Forty-nine and 58 Damascus goats were used in each of two trials, respectively. Goats were randomly allocated 2 days post-partum to twin-suckling (TS), singlesuckling (SS) and no-suckling (NS) kids treatments. In trial 1, artificially reared kids were divided into two groups fed either on ewe-milk (25·8% fat, 24·2% protein) or on calf-milk (15% fat, 22·5% protein) replacer. In trial 2, all artificially reared kids were fed on ewe-milk replacer. The ewe- and calf-milk replacers were reconstituted in the ratio of 1 part powder to 5 or 4 parts (by weight) of water, respectively.
Separation of kids from their dams reduced total milk yield (means of two trials) until weaning (TS 194, SS 176, NS 121 kg/goat) and from weaning to 90 days of lactation (TS 95, SS 89, NS 70 kg/goat). On the other hand, separation of kids increased marketable milk yield until weaning (TS 68, SS 99, NS 121 kg/goat). Marketable milk during the period 3–90 days post-partum was similar for NS and SS goats (TS 163, SS 188, NS 191 kg/goat). Goats suckling two kids suffered greater weight losses (TS 78, SS 44, NS 6 g/day). Goats suckling two males produced more milk until weaning than all other twin sets. Differences in concentrate intake between group means of TS and SS were smaller compared with the NS group (TS 2·26, SS 2·08, NS 1·86 kg/goat per day).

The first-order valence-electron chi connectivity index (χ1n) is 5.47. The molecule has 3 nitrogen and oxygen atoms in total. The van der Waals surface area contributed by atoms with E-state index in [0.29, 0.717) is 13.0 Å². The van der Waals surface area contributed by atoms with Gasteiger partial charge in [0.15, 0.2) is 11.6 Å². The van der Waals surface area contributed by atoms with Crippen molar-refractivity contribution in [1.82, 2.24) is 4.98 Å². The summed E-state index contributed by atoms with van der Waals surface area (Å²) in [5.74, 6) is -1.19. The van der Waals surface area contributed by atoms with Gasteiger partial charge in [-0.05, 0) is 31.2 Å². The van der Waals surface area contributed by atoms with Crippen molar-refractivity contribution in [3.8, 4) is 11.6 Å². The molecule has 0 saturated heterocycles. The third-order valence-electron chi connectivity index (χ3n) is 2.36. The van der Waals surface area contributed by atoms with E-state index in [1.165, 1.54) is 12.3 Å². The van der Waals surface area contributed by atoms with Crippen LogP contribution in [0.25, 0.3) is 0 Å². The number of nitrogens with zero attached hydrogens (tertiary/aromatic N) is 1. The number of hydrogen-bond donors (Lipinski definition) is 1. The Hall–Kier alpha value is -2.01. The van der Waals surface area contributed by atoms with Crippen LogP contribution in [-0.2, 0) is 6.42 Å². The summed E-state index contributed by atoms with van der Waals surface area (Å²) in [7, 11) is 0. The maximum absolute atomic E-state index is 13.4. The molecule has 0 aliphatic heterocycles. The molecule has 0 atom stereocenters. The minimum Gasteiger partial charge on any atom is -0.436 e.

There were no differences in weaning weight and weight gain from birth to weaning between kids reared on milk replacers. However, four kids on the calf-milk replacer died and two more were excluded from the data because of severe scouring. Single suckling kids gained more weight until weaning than TS and those reared artificially (AR) on ewe-milk replacer (SS 11·1, TS 9·1, AR 9·3 kg/kid). Furthermore, males consumed more milk than females (males 74, females 64 kg/kid) and SS more than TS kids (SS 75, TS 63 kg/kid).
It is concluded that SS and NS treatments increase commercial milk yields compared with the TS goats, but NS should not be recommended because of an adverse effect on pre- and post-weaning lactation performance.